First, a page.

Dec. 12, 1985
CHICAGO (AP) _ Craig Bodzianowski isn't just a boxer, he's a fighter. And he doesn't do anything halfway.
When Izod shirts were his passion, he had an alligator tattooed on his chest and cut holes in his shirt to show it off.
And when he lost his right foot and part of his leg in a motorcycle accident 18 months ago, he was fitted with a prosthesis and went on with his boxing career.
''Quitting is easy, anybody can do that,'' said Bodzianowski, a 24-year-old cruiserweight. ''It suprises people when they hear about it, but people who know me are anything but surprised.''
But he managed to startle even his staunchest supporters by scheduling rugged journeyman Francis Sargent as his first step on the comeback trail. Sargent provided Bodzianowski with the toughest opposition in his 13 earlier professional fights, all of them victories. That was a month before the accident.
''We didn't want somebody who would just fall down,'' said Jerry Lenza, Bodzianowski's manager. ''That wouldn't have proved anything. We don't want to fool Craig or anyone else.''
The two fight Saturday in an eight-round bout fully sanctioned by the Illinois Boxing Commission.
Fight historian Hub Goldman of Ring Magazine said it will be the first professional boxing match in the United States involving a man with a missing limb.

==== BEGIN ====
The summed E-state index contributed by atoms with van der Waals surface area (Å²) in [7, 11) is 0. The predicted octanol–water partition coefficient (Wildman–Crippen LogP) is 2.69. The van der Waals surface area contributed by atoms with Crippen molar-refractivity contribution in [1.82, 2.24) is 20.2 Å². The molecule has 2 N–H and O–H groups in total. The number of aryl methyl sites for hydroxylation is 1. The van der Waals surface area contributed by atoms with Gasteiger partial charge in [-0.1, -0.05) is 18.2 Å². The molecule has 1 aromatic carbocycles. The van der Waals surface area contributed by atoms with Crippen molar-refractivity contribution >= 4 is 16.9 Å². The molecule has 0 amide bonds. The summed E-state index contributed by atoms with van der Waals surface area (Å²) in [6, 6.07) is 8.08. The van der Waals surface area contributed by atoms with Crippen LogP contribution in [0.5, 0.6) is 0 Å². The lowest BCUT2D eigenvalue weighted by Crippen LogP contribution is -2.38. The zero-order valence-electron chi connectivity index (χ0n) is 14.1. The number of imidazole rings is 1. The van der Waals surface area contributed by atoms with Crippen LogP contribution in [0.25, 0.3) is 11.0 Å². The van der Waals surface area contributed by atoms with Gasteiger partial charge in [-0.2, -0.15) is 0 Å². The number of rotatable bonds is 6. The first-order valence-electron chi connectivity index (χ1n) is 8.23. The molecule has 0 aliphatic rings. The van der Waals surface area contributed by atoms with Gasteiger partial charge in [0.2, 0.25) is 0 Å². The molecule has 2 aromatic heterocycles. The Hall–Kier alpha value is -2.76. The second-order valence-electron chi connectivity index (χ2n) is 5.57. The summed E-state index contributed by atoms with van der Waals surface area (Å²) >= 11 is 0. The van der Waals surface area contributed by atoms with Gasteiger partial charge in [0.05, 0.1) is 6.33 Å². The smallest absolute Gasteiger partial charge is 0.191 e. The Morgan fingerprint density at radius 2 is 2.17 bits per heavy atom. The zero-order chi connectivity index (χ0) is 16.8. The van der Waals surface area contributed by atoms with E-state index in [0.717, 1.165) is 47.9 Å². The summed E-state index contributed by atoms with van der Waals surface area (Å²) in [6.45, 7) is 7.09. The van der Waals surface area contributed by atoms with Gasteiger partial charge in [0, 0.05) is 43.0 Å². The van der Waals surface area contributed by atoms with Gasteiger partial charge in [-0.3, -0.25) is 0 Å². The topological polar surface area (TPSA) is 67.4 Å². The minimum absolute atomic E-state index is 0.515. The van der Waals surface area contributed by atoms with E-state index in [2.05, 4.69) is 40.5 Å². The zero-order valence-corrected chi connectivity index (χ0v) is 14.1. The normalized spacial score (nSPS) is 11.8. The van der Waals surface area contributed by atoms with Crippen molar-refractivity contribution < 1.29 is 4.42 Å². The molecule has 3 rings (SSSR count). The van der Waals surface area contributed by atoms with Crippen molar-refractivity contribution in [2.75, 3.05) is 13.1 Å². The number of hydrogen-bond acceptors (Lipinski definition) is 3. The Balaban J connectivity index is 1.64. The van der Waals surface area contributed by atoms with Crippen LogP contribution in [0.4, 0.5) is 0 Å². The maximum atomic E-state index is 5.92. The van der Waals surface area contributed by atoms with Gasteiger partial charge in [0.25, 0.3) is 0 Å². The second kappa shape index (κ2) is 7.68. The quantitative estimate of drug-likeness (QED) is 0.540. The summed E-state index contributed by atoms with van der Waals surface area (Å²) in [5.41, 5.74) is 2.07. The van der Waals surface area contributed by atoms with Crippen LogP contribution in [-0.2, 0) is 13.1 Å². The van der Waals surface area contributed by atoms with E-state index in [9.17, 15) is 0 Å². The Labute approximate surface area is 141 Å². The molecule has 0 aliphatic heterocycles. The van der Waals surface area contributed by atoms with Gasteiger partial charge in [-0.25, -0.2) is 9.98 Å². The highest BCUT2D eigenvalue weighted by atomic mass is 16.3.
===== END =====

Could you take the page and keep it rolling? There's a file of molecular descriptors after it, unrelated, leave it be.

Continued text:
''I've heard of guys without toes or fingers. But missing a leg, arm, foot - it's unheard of,'' Goldman said.
After the accident, Bodzianowki, who is part-owner of a suburban health club, could have given up boxing and settled into a comfortable life as a businessman.
But Mike Quigley, the prosthetist who fitted Bodzianowski with a rubberized ''Seattle'' foot after several similar devices failed to withstand the rigors of training, said he never doubted the fighter would return to the ring.
''The ones who look at it as a challenge like Craig did often are able to do remarkable things,'' Quigley said.
''Here was a kid who, before this, everything came easy to. A good physique, lots of girlfriends, whatever he tried came easy. Life was a whim,'' he said.
''Now he had to work, and he really buckled down.''
Bodzianowski was on his personal road to recovery even as doctors prepared to amputate his leg three inches above the right ankle. When a psychologist dropped by to discuss the surgery and offer help, Bodzianowksi asked him to arrange for a speed bag in the hospital room.
''It's been a head game at times, but mentally, I was always ready to return,'' the fighter said.
''Physically, I wasn't ready to return until six weeks ago,'' he said.
''That was my first nearly perfect day of training. I ran my fastest mile, sparred 16 rounds and everything came together. My timing was the best its been, my combinations were falling in place,'' Bodzianowski said.
To make sure his training was complete, he spent the last month in New Jersey sparring against heavyweight Kip Kane. He told Kane to use his weight advantage to lean on him, push him, make every effort to manhandle him during their practice bouts.
''I've got a clear conscience going into this fight. If I lose, I lose. Everybody loses sometime,'' Bodzianowski said. ''But whatever sympathy and whatever publicity goes with this is only to my advantage. More interest means more money.
''What people usually say when they hear about me is that it was a misfortune,'' he said. ''But this guy is going to turn that misfortune into a fortune.''